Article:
The Powertrain Is Having Issues
The powertrain is another mechanism that works in tandem with the engine to propel the vehicle forward. However, there is another important area that is producing problems.
Another Edmunds review worth mentioning is this one. “At around 4,000 miles, I began to notice an occasional vibration/shutter while gently giving it gas. It currently has roughly 9,000 miles on it and does it on a regular basis. It’s a four-cylinder engine with a displacement of 2.7 liters. Has visited three dealers, including one twice. They claim there’s nothing wrong with it in a magical way. Yes, I spotted that, but that’s because it’s a 4cyl, according to one dealer. Everyone who gets in it wonders why it’s doing that. I feel as though the dealers are lying to me in order to avoid having to fix it. I despise being behind the wheel of this truck!”
Again, issues are being dealt with by GM, but not in the way owners wish. Service Bulletin #PIP5794A discusses the shudder that is occurring with the truck. However, GM states it is just coming from the camshaft actuator system and is “mistaken for a transmission issue.” Basically, the automaker is saying, “nothing to see here.”
Problems with the Suspension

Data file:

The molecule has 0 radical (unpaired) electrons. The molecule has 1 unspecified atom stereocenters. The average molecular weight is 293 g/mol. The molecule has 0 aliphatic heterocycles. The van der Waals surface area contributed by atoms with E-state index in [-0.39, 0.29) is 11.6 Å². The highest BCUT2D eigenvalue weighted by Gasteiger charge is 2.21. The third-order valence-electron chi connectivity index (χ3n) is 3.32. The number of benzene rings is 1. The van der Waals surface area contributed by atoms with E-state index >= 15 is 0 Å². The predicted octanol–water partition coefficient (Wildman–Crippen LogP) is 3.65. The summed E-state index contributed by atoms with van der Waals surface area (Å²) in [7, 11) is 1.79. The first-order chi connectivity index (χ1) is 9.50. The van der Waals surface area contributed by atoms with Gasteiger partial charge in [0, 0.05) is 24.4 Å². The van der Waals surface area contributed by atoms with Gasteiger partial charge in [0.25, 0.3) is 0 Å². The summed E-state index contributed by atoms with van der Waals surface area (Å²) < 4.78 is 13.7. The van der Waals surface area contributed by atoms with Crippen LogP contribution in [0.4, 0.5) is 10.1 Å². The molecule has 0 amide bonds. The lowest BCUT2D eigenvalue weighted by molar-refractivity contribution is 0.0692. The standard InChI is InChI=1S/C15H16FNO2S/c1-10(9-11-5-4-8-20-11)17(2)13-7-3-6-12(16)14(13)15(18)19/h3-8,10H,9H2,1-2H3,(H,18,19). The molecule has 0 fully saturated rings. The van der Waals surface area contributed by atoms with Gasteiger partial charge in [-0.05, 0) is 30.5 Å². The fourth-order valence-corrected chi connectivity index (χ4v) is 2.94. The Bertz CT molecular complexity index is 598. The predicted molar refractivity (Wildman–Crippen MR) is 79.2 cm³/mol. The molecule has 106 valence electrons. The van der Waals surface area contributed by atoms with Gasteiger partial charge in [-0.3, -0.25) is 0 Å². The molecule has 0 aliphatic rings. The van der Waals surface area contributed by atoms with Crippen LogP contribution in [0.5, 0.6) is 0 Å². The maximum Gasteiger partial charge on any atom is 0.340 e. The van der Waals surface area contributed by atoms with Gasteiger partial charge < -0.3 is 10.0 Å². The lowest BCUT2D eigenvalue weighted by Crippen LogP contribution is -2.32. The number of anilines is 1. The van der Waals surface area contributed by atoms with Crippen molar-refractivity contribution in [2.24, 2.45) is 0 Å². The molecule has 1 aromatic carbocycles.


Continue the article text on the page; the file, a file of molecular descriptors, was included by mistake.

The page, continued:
When it comes to providing a smooth ride, the suspension system must be of the highest quality. This is just another area in which the Silverado pickups fall short.
“The antilock brake system (ABS), brakes, and electronic stability control system (ESC) may not light,” according to the NHTSA. As a result, the driver may be unaware if any of these systems are malfunctioning.”
Previously, class-action lawsuits were brought over the treatment of prior Silverado models. When driving at greater speeds, such as those encountered on the highway, several customers noticed that their automobiles vibrated and shook. The “Chevy Shake” became so common as a result of its widespread occurrence. Based on what has been observed thus far, the 2021 Silverado will follow suit, causing further litigation.
Other 2021 Silverado 2.7 Problems
Poor Fuel Economy
The low fuel efficiency of the GM 2.7 turbo is perhaps the most noticeable flaw. When you drive around in a truck powered by this engine, you’ll just get terrible gas mileage.
This engine, for example, appeared to be an intriguing addition to the Chevy Silverado. Those who prefer driving Chevy automobiles will appreciate several characteristics of this engine…at least on paper.
Owners discovered it had a fuel economy of roughly 19.6 miles per gallon after driving it around. This is a lower mileage than promised, and you’ll notice the difference at the pump if gas prices climb.
Truck owners have varied expectations for their vehicles. Some drivers, for example, simply want to travel from point A to point B. When other drivers accelerate, they want a lot of power.
And the GM 2.7 Turbo hasn’t impressed many of these “power” drivers. While the turbo delivers a decent boost, many people find the non-turbo experience to be too sluggish.
Obviously, this is a question of personal preference. However, several people who have driven the Chevy Silverado say that it only feels like a regular truck when the turbo is turned on. In other words, the feature that should cause the vehicle to accelerate functions just to make the drive feel regular.